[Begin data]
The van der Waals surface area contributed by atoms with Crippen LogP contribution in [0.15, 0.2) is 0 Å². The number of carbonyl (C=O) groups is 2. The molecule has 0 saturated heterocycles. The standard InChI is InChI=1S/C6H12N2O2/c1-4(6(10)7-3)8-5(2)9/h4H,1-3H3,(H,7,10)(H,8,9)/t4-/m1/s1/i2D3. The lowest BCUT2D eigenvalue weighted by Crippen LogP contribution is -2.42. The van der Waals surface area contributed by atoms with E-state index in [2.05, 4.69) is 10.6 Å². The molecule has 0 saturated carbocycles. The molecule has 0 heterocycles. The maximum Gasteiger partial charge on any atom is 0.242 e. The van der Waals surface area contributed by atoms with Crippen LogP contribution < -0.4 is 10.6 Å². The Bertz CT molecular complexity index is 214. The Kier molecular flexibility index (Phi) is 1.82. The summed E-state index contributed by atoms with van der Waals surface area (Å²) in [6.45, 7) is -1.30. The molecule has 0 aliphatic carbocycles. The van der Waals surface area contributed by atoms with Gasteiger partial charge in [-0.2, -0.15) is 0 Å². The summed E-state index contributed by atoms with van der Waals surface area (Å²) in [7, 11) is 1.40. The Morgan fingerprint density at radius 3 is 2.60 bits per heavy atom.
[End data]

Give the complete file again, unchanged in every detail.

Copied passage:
The van der Waals surface area contributed by atoms with Crippen LogP contribution in [0.15, 0.2) is 0 Å². The number of carbonyl (C=O) groups is 2. The molecule has 0 saturated heterocycles. The standard InChI is InChI=1S/C6H12N2O2/c1-4(6(10)7-3)8-5(2)9/h4H,1-3H3,(H,7,10)(H,8,9)/t4-/m1/s1/i2D3. The lowest BCUT2D eigenvalue weighted by Crippen LogP contribution is -2.42. The van der Waals surface area contributed by atoms with E-state index in [2.05, 4.69) is 10.6 Å². The molecule has 0 saturated carbocycles. The molecule has 0 heterocycles. The maximum Gasteiger partial charge on any atom is 0.242 e. The van der Waals surface area contributed by atoms with Crippen LogP contribution < -0.4 is 10.6 Å². The Bertz CT molecular complexity index is 214. The Kier molecular flexibility index (Phi) is 1.82. The summed E-state index contributed by atoms with van der Waals surface area (Å²) in [6.45, 7) is -1.30. The molecule has 0 aliphatic carbocycles. The van der Waals surface area contributed by atoms with Gasteiger partial charge in [-0.2, -0.15) is 0 Å². The summed E-state index contributed by atoms with van der Waals surface area (Å²) in [7, 11) is 1.40. The Morgan fingerprint density at radius 3 is 2.60 bits per heavy atom.